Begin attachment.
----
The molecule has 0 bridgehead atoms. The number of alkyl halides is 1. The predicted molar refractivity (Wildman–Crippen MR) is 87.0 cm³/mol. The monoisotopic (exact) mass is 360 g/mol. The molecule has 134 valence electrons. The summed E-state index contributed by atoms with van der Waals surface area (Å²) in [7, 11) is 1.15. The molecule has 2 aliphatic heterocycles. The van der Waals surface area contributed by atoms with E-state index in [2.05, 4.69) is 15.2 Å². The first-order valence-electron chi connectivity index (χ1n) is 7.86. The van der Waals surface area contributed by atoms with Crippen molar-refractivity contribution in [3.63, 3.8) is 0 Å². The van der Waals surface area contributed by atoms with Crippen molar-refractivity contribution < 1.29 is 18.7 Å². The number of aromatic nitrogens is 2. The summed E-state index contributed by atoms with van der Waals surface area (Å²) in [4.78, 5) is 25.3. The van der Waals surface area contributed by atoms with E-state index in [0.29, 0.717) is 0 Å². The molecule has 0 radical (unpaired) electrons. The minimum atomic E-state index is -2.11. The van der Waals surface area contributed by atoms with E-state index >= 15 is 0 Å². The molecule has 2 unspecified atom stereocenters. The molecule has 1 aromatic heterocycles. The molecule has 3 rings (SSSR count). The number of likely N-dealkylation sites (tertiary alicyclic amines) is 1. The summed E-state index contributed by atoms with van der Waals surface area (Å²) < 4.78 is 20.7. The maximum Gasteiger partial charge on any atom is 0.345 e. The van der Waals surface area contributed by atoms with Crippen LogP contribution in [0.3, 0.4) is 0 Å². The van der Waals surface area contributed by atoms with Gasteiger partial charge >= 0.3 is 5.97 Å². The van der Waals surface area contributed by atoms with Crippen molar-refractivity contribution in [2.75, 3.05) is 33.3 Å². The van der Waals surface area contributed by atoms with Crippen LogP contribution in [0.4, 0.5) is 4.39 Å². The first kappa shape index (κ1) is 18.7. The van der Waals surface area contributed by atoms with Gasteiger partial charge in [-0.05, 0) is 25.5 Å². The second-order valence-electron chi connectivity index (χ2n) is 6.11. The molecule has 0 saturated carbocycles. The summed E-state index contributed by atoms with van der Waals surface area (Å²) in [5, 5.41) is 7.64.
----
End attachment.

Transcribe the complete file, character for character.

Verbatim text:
The molecule has 0 bridgehead atoms. The number of alkyl halides is 1. The predicted molar refractivity (Wildman–Crippen MR) is 87.0 cm³/mol. The monoisotopic (exact) mass is 360 g/mol. The molecule has 134 valence electrons. The summed E-state index contributed by atoms with van der Waals surface area (Å²) in [7, 11) is 1.15. The molecule has 2 aliphatic heterocycles. The van der Waals surface area contributed by atoms with E-state index in [2.05, 4.69) is 15.2 Å². The first-order valence-electron chi connectivity index (χ1n) is 7.86. The van der Waals surface area contributed by atoms with Crippen molar-refractivity contribution in [3.63, 3.8) is 0 Å². The van der Waals surface area contributed by atoms with Crippen molar-refractivity contribution < 1.29 is 18.7 Å². The number of aromatic nitrogens is 2. The summed E-state index contributed by atoms with van der Waals surface area (Å²) in [4.78, 5) is 25.3. The van der Waals surface area contributed by atoms with E-state index in [0.29, 0.717) is 0 Å². The molecule has 0 radical (unpaired) electrons. The minimum atomic E-state index is -2.11. The van der Waals surface area contributed by atoms with E-state index >= 15 is 0 Å². The molecule has 2 unspecified atom stereocenters. The molecule has 1 aromatic heterocycles. The molecule has 3 rings (SSSR count). The number of likely N-dealkylation sites (tertiary alicyclic amines) is 1. The summed E-state index contributed by atoms with van der Waals surface area (Å²) < 4.78 is 20.7. The maximum Gasteiger partial charge on any atom is 0.345 e. The van der Waals surface area contributed by atoms with Crippen LogP contribution in [0.3, 0.4) is 0 Å². The van der Waals surface area contributed by atoms with Gasteiger partial charge >= 0.3 is 5.97 Å². The van der Waals surface area contributed by atoms with Crippen molar-refractivity contribution in [2.75, 3.05) is 33.3 Å². The van der Waals surface area contributed by atoms with Crippen LogP contribution in [0.4, 0.5) is 4.39 Å². The first kappa shape index (κ1) is 18.7. The van der Waals surface area contributed by atoms with Gasteiger partial charge in [-0.05, 0) is 25.5 Å². The second-order valence-electron chi connectivity index (χ2n) is 6.11. The molecule has 0 saturated carbocycles. The summed E-state index contributed by atoms with van der Waals surface area (Å²) in [5, 5.41) is 7.64.